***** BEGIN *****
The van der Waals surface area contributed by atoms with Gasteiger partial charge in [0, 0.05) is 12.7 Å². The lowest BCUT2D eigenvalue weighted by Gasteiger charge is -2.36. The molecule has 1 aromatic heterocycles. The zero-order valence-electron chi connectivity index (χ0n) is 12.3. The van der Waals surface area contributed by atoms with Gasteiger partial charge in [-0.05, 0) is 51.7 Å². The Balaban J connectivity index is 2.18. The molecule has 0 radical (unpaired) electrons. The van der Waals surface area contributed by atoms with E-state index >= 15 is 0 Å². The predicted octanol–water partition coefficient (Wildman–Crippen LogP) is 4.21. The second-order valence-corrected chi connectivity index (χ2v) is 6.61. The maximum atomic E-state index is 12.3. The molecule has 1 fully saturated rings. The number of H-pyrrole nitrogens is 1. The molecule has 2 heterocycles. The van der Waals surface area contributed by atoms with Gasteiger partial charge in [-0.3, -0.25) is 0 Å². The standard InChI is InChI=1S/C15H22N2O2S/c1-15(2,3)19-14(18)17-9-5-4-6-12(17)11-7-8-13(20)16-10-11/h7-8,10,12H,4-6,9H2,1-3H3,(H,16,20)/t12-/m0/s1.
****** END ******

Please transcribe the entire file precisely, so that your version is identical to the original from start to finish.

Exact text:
The van der Waals surface area contributed by atoms with Gasteiger partial charge in [0, 0.05) is 12.7 Å². The lowest BCUT2D eigenvalue weighted by Gasteiger charge is -2.36. The molecule has 1 aromatic heterocycles. The zero-order valence-electron chi connectivity index (χ0n) is 12.3. The van der Waals surface area contributed by atoms with Gasteiger partial charge in [-0.05, 0) is 51.7 Å². The Balaban J connectivity index is 2.18. The molecule has 0 radical (unpaired) electrons. The van der Waals surface area contributed by atoms with E-state index >= 15 is 0 Å². The predicted octanol–water partition coefficient (Wildman–Crippen LogP) is 4.21. The second-order valence-corrected chi connectivity index (χ2v) is 6.61. The maximum atomic E-state index is 12.3. The molecule has 1 fully saturated rings. The number of H-pyrrole nitrogens is 1. The molecule has 2 heterocycles. The van der Waals surface area contributed by atoms with Gasteiger partial charge in [-0.3, -0.25) is 0 Å². The standard InChI is InChI=1S/C15H22N2O2S/c1-15(2,3)19-14(18)17-9-5-4-6-12(17)11-7-8-13(20)16-10-11/h7-8,10,12H,4-6,9H2,1-3H3,(H,16,20)/t12-/m0/s1.